L.L. Bean, Inc. Case Study

Custom Student Mr. Teacher ENG 1001-04 22 March 2016

L.L. Bean, Inc. Case Study

1. How does L.L. Bean use past demand data and a specific item forecast to decide how many units of that item to stock?

L.L. Bean uses different type of calculation to determine the number of units of a particular item it should stock (new item or never out item). First we detect a frozen demand forecast for the item in the upcoming season. This figure is a result of an agreement between product people, merchandising, design and inventory specialists. Then, we analyze the historical forecast errors (named A/F ratios) and the frequency distribution of these errors for each individual item by using the historical demand and forecast data. Once the historical forecast errors is determined, we define future forecast errors by using frequency distribution of past forecast errors as probability distribution. Finally we find the service level based on a profit margin calculation: determine by balancing contribution margin if demanded against its liquidation cost if not demanded. We can notice that for new items it is more complicated to have good prevision because we know very little about them.

2. What item costs and revenues are relevant to the decision of how many units of that item to stock?

Principally, L.L. Bean will need 3 types of data to decide how many units of an item to stock. First, they need to know the buying cost of the item. Then, they need the selling price of the item. With these 2 figures, they can calculate the profit margin and the costs of understocking. The 3rd figure they need is the liquidation cost of an item. With the liquidation cost, they can calculate the costs of overstocking. With all these data, we can decide the final amount of items to stock by comparing the understocking costs and overstocking costs.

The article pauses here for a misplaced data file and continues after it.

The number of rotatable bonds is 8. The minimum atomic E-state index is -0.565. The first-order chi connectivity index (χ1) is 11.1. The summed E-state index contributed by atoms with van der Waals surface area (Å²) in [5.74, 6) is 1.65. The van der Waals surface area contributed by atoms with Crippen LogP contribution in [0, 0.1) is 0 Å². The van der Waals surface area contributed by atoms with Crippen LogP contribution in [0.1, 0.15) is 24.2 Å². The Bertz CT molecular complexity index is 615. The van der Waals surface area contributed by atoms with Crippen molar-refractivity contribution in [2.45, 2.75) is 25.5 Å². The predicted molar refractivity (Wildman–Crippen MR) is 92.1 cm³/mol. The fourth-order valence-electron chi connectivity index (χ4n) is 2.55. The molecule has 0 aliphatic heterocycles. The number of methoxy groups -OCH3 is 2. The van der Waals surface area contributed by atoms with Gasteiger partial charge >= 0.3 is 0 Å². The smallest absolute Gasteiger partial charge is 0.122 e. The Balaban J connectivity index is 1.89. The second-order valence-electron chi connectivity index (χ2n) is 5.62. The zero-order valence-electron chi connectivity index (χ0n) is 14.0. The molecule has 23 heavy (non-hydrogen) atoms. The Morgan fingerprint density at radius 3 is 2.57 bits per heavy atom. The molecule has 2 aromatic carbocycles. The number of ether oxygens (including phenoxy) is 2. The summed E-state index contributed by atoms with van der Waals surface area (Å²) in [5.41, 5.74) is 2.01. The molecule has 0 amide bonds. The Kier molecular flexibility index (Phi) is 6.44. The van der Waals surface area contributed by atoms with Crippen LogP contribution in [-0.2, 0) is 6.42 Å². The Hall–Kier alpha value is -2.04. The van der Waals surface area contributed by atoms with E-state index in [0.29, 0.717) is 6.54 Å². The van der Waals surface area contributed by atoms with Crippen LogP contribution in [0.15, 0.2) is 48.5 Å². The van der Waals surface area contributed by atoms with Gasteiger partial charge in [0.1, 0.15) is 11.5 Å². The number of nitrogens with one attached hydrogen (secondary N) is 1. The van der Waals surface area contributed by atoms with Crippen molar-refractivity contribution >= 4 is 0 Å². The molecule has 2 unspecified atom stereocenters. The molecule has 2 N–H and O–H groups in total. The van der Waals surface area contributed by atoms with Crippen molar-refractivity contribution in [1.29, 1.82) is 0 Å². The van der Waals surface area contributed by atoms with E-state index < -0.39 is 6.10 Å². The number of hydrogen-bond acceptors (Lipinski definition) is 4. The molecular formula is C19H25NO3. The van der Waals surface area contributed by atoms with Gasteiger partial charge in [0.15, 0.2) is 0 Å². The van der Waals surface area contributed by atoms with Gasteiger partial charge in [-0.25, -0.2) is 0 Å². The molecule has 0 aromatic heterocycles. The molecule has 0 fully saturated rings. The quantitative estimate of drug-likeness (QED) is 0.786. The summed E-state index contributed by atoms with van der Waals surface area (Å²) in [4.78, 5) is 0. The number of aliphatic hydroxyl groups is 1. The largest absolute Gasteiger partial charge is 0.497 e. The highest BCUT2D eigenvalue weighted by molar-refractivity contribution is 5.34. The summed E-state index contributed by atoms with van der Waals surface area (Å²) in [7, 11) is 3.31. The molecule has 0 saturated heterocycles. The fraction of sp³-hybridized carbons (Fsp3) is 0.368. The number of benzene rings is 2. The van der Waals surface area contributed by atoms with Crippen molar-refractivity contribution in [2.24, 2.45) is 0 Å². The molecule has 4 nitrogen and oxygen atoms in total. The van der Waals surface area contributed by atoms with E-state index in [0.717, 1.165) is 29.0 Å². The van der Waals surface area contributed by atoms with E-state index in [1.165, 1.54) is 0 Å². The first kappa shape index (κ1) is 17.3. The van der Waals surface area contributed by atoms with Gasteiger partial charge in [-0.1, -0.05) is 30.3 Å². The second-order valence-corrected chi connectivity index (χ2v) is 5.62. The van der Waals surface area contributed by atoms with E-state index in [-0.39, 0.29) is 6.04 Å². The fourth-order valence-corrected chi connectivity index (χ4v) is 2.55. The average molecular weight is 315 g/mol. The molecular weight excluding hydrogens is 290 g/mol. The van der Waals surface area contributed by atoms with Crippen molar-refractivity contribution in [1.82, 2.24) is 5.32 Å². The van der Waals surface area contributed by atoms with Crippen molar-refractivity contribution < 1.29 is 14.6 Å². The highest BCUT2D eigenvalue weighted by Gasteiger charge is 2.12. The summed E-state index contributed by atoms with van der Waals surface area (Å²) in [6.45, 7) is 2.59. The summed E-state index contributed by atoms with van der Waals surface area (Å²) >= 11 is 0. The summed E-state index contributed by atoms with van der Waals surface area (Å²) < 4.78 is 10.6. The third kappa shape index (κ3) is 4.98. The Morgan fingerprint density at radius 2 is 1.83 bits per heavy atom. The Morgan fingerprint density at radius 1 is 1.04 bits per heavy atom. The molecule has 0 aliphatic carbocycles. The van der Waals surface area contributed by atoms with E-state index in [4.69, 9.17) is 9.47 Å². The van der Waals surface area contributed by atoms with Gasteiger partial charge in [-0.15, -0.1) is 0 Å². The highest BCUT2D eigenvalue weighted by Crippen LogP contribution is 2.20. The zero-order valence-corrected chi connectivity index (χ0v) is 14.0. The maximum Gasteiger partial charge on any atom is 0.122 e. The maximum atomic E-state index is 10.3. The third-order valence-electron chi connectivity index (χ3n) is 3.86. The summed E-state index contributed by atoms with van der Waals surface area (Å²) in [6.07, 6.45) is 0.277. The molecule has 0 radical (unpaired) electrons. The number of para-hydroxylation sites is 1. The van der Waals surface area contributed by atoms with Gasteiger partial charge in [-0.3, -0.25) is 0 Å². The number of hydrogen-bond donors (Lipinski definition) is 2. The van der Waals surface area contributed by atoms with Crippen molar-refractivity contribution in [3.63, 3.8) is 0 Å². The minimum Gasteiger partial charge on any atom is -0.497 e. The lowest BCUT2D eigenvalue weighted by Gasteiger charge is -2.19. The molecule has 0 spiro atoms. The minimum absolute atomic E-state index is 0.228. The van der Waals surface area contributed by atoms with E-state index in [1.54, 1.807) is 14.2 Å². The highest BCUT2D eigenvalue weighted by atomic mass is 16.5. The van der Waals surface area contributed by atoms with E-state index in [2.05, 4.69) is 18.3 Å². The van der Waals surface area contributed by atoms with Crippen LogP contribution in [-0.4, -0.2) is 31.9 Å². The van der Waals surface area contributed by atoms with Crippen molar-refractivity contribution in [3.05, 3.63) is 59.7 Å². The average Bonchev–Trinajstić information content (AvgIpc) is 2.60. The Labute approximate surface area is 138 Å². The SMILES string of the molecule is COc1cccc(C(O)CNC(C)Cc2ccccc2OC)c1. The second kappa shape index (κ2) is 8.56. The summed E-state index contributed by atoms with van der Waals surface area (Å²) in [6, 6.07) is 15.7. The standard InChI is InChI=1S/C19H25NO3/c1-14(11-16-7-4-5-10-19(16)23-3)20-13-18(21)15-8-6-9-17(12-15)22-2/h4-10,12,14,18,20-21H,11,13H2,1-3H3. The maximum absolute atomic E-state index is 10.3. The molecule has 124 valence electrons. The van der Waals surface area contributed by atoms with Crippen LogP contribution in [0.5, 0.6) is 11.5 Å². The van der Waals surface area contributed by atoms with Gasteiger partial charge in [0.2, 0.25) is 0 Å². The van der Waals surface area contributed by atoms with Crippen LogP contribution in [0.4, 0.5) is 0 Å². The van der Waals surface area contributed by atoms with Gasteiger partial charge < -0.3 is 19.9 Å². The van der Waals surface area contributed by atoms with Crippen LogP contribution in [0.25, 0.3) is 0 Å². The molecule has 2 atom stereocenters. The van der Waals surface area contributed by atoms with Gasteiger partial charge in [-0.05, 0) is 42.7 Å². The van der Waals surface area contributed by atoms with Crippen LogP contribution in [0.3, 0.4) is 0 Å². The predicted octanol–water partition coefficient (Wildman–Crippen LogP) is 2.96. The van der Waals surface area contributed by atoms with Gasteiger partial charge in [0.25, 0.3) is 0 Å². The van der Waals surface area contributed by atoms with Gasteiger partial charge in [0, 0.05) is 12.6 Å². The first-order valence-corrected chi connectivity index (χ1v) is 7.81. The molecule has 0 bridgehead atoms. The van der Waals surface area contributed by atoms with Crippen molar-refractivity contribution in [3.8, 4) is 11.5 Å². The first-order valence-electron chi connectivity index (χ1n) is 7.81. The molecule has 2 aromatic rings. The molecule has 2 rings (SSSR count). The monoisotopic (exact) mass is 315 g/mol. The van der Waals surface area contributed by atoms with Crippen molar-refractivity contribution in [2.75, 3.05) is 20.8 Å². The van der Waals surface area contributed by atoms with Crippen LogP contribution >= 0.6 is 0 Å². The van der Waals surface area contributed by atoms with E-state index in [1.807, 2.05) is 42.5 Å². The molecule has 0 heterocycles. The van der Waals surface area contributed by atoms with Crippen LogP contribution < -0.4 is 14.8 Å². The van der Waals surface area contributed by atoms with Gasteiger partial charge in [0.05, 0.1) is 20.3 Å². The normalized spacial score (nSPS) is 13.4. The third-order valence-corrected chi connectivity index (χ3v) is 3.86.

3. What information should Scott Sklar have available to help him arrive at a demand forecast for a particular style of men’s shirt that is a new catalog item?

Scott Sklar should have data about actual and forecasted demand of new item that were previously introduced. With these data, he can know the different costs of launching a new item. Then, he should have an idea of the selling price given by marketing, sales and production department. With that, he has to know cost of sales, commissions provided for sales, stock outs and backorders cost. He can also compare this new item to the competitor and get sales information. It will help him to understand the existing market trends for that new item. Following that he should know the level of buffer stock he should have to avoid stock outs by matching stock out costs and over-stocking costs. Finally he should precise the service level by calculating the profit margin and observe if new products are pulling customers away from existing products. All of this will help him to forecast the demand for a new catalogue item.

4. What should L.L. Bean do to improve its forecasting process?

L.L. Bean has 5 important things if the company wants to improve its forecasting process: They have to have more than they have market researches to their products they will sell. Actually, they will be understand clearly all news tendencies so they can adapt their stock to the others They don’t have to understand their real demand, because the goal of the real demand is to increase the profitability In the business world, a company has to understand and find a solution ton maintain the accurate and also a timely data that supports the business decisions The company has to have a forecasting discipline. This one will include a commitment to guide the forecasting process in the firm. Moreover, forecasting is strength and an element of strategic decision-making. Right people have to be involved. In fact, the forecasting management involves that people need to have an easy access to input their intelligence for the forecast, for those who have market information. This intelligence has to be used because this will provide information on future demand spikes and troughs.


  • Subject:

  • University/College: University of California

  • Type of paper: Thesis/Dissertation Chapter

  • Date: 22 March 2016

  • Words:

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